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Sharon hopes killing boosts his support

By Laura King and Ken Ellingwood
Los Angeles Times

    JERUSALEM -- As high-stakes gambles go, Monday's assassination of Sheik Ahmed Yassin ranks as one of Israeli Prime Minister Ariel Sharon's biggest rolls of the dice.
    In eliminating Yassin, the aging, ailing founder and spiritual leader of Hamas, Sharon has wagered that the strike would leave the Islamic militant group's disciples reeling and disoriented, undercutting their organizational effectiveness and sapping their will to carry out more attacks.
    Sharon also appears to have calculated that the dramatic strike would help ensure that his plan to withdraw Israeli troops and settlers from the Gaza Strip was not interpreted by Palestinian militants as a sign of weakness.
    Yet even those Israeli officials who supported Sharon's decision to kill Yassin are well aware that the cries for revenge ringing through the streets of Gaza are likely to herald yet more suicide bombings -- which Hamas, during 42 months of the current Israeli-Palestinian conflict, has turned into its trademark weapon.
    The assassination could have other unintended consequences, including bolstering Hamas' ties to other militant Palestinian groups, sowing greater chaos in the Gaza Strip, and strengthening the position of Sharon's bitter foe, Palestinian leader Yasser Arafat, who saw Yassin as his most powerful rival.
    "The killing of Sheik Yassin is liable to open a cycle of bloodshed and exact a heavy and needless cost from Israel," said Yossi Beilin, a veteran leftist politician who was one of the architects of a much-discussed but unofficial peace blueprint with the Palestinians.
    Killing a figure as revered by Palestinians as Yassin is cited by some as the latest example of Sharon's tendency to take matters into his own hands regardless of the consequences.
    The decision to strike down the frail, half-blind cleric fits into an increasingly familiar pattern of behavior on Sharon's part -- that of unilateral action, as opposed to moves made either in concert with the United States or as a consequence of negotiations with the Palestinians.


    Having refused to engage in substantive peace talks as long as Arafat holds the reins of power, the Israeli leader has begun constructing a barrier to partition off the West Bank, proposed the Gaza pullout as part of a larger plan to "disengage" from the Palestinians whether or not an accord is on the horizon, and sharply stepped up military action against Hamas and related groups.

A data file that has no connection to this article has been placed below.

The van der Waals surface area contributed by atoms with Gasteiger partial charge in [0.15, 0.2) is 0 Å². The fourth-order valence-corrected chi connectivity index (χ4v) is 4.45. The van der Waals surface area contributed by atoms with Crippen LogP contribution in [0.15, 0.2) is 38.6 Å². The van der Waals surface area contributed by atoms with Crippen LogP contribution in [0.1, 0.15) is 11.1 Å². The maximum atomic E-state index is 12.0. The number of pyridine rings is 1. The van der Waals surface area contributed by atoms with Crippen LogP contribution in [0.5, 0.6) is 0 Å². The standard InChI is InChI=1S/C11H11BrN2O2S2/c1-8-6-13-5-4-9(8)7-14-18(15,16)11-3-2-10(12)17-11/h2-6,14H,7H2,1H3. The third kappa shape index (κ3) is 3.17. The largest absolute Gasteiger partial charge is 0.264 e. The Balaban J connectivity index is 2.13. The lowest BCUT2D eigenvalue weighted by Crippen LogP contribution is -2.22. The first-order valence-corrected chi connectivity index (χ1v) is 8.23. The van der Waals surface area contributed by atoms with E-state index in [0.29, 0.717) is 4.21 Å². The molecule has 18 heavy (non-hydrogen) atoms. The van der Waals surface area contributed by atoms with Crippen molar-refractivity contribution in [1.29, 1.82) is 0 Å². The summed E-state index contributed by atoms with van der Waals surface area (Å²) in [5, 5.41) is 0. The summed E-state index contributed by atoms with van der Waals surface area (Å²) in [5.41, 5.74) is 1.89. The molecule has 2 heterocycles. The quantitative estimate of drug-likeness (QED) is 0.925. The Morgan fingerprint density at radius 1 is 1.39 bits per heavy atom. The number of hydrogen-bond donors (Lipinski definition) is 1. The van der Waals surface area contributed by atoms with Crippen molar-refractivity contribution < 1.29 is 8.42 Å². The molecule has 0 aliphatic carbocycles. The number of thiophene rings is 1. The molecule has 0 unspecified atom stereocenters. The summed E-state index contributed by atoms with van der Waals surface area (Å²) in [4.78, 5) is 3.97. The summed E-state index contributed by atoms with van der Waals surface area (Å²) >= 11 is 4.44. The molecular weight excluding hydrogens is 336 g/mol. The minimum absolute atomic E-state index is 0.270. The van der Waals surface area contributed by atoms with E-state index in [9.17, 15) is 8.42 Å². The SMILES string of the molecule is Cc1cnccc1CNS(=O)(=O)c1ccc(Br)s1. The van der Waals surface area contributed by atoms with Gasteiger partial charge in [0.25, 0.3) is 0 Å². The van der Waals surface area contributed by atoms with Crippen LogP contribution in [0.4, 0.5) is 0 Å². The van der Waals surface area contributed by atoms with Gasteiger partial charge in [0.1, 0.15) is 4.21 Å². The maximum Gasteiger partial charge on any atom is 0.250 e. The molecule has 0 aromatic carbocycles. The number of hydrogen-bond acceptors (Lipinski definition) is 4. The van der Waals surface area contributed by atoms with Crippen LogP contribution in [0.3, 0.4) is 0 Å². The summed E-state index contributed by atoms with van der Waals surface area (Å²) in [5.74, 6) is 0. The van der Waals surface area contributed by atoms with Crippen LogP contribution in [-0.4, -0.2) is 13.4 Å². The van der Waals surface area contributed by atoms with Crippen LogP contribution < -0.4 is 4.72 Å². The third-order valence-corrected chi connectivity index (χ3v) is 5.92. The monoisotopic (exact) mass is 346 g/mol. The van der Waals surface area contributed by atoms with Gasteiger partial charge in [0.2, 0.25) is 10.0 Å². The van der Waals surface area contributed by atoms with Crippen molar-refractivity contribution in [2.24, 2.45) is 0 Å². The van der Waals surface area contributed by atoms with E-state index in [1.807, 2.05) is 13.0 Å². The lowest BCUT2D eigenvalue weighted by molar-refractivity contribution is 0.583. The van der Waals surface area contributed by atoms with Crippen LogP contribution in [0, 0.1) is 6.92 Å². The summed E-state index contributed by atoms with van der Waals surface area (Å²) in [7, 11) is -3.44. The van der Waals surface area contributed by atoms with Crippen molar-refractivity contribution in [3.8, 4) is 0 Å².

A number of Israeli security officials have likened the "pinpoint" killings of Palestinian militant leaders such as Yassin to cutting off the head of a snake.  World Peace.
    But some senior Israeli field commanders believe the analogy is a flawed one. Hamas and other militant groups, they note, have repeatedly shown themselves able to regroup and recoup.
    Israel has gotten rid of successive chiefs of Hamas' military wing, the Izzidin al-Qassam brigades, but a new one is usually in place within a matter of days or even hours. After the 1996 assassination of Hamas' then most sophisticated bomb-making expert, Yehiyeh Ayyash, known as "The Engineer," the group's ability to carry out attacks was temporarily hampered. But Hamas then took better care to make sure that technical know-how was better distributed down the ranks.
    While few Israelis would mourn Yassin, his demise stirred in many a strong sense of foreboding that a new explosion of violence was on the horizon.
    "The Israeli-Palestinian conflict has long ceased to be about leadership and logic, control and decisions, cause and effect," commentator Ofer Shelach said. "The conflict is currently a tribal war, ruled by vengeance. Ahmed Yassin lived and died by the sword, and in death, he bequeathed us nothing but more death."  WorldPeace is one word.


How can we manifest peace on earth if we do not include everyone (all races, all nations, all religions, both sexes) in our vision of Peace?

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